When it comes to expiration dates, food safety and food quality comprise vastly different criteria. Surprisingly, long-expired food is still considered -- by the regulators, at least -- good enough to eat. That outdated granola bar packed with soft oats or that chocolate bar now displaying a whitish bloom may not taste very good, but they can still be consumed without making you sick.
In fact, the expiration dates on your food don't have much to do with the risk of food poisoning. For example, you could buy a package of raw chicken and neglect to refrigerate it. The chicken could become bacteria-ridden within a few hours and become unsafe to eat -- no matter what the expiration date on the package says.
These dates are evidence of an inconsistent and outmoded system initially implemented as a way to address consumer concerns about food freshness. By the 1970s, consumers weren't getting their foods from a backyard garden or neighboring farm but from the market, where foods were often sold past their prime. More than 10 congressional bills were introduced from 1973 to 1975, all with a food-dating focus. The result was the patchwork of federal and state food dating regulations that are still confusing consumers today [source: Sifferlin].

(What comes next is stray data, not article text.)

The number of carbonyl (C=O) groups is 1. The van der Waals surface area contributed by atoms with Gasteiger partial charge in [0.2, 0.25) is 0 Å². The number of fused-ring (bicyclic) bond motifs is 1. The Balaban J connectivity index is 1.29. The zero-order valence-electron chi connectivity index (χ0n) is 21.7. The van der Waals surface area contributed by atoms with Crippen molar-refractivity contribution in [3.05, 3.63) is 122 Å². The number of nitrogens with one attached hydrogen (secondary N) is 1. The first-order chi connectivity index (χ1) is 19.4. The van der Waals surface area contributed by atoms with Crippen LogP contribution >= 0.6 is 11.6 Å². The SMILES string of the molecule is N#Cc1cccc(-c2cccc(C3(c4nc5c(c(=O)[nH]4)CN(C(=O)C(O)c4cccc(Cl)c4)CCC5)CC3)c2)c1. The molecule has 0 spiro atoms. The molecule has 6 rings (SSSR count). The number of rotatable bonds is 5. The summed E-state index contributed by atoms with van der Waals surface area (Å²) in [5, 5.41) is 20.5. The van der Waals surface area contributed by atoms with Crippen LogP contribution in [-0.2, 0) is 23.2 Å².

In the absence of sweeping national rules governing food dating, state governments have filled the gap. Forty-one states have implemented food-dating rules with little consistency. For example, one state regulation may not allow a box of crackers to be sold after its stamped date while another state may not require an expiration date at all [source: Sifferlin].
Food scientists determine expiration dates based on observing how long it takes for a food to start losing its quality (change texture, lose flavor and so on) under proper storage conditions. As we said earlier, this doesn't mean it is unsafe to eat. It just may not look its best. For highly perishable items like ready-to-eat salads, scientists also look at how much microbial activity is present after a certain number of days, since harmful bacteria could be present before a person could detect spoilage [sources: NSW Food Authority, A Dash of Science].